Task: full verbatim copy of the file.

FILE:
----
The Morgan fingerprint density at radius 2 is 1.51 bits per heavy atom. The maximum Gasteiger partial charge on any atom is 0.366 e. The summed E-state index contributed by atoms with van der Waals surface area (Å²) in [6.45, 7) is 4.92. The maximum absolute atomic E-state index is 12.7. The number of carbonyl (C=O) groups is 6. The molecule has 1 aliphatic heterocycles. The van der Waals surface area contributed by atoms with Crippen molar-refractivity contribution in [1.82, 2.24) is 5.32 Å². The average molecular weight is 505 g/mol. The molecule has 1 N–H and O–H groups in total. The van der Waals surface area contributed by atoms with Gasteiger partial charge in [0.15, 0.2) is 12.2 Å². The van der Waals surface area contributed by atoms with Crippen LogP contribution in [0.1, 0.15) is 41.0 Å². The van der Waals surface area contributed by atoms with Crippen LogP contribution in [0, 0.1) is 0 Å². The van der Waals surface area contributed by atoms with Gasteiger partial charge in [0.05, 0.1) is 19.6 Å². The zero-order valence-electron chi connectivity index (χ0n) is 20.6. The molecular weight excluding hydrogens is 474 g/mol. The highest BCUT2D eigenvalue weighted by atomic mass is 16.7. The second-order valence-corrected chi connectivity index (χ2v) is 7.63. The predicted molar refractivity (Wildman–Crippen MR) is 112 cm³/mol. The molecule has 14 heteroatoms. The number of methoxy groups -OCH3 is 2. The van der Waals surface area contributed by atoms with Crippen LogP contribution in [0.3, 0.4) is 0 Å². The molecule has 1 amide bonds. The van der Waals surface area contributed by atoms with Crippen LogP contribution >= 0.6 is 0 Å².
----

The Morgan fingerprint density at radius 2 is 1.51 bits per heavy atom. The maximum Gasteiger partial charge on any atom is 0.366 e. The summed E-state index contributed by atoms with van der Waals surface area (Å²) in [6.45, 7) is 4.92. The maximum absolute atomic E-state index is 12.7. The number of carbonyl (C=O) groups is 6. The molecule has 1 aliphatic heterocycles. The van der Waals surface area contributed by atoms with Crippen molar-refractivity contribution in [1.82, 2.24) is 5.32 Å². The average molecular weight is 505 g/mol. The molecule has 1 N–H and O–H groups in total. The van der Waals surface area contributed by atoms with Gasteiger partial charge in [0.15, 0.2) is 12.2 Å². The van der Waals surface area contributed by atoms with Crippen LogP contribution in [0.1, 0.15) is 41.0 Å². The van der Waals surface area contributed by atoms with Crippen LogP contribution in [0, 0.1) is 0 Å². The van der Waals surface area contributed by atoms with Gasteiger partial charge in [0.05, 0.1) is 19.6 Å². The zero-order valence-electron chi connectivity index (χ0n) is 20.6. The molecular weight excluding hydrogens is 474 g/mol. The highest BCUT2D eigenvalue weighted by atomic mass is 16.7. The second-order valence-corrected chi connectivity index (χ2v) is 7.63. The predicted molar refractivity (Wildman–Crippen MR) is 112 cm³/mol. The molecule has 14 heteroatoms. The number of methoxy groups -OCH3 is 2. The van der Waals surface area contributed by atoms with Crippen LogP contribution in [0.3, 0.4) is 0 Å². The molecule has 1 amide bonds. The van der Waals surface area contributed by atoms with Crippen LogP contribution >= 0.6 is 0 Å².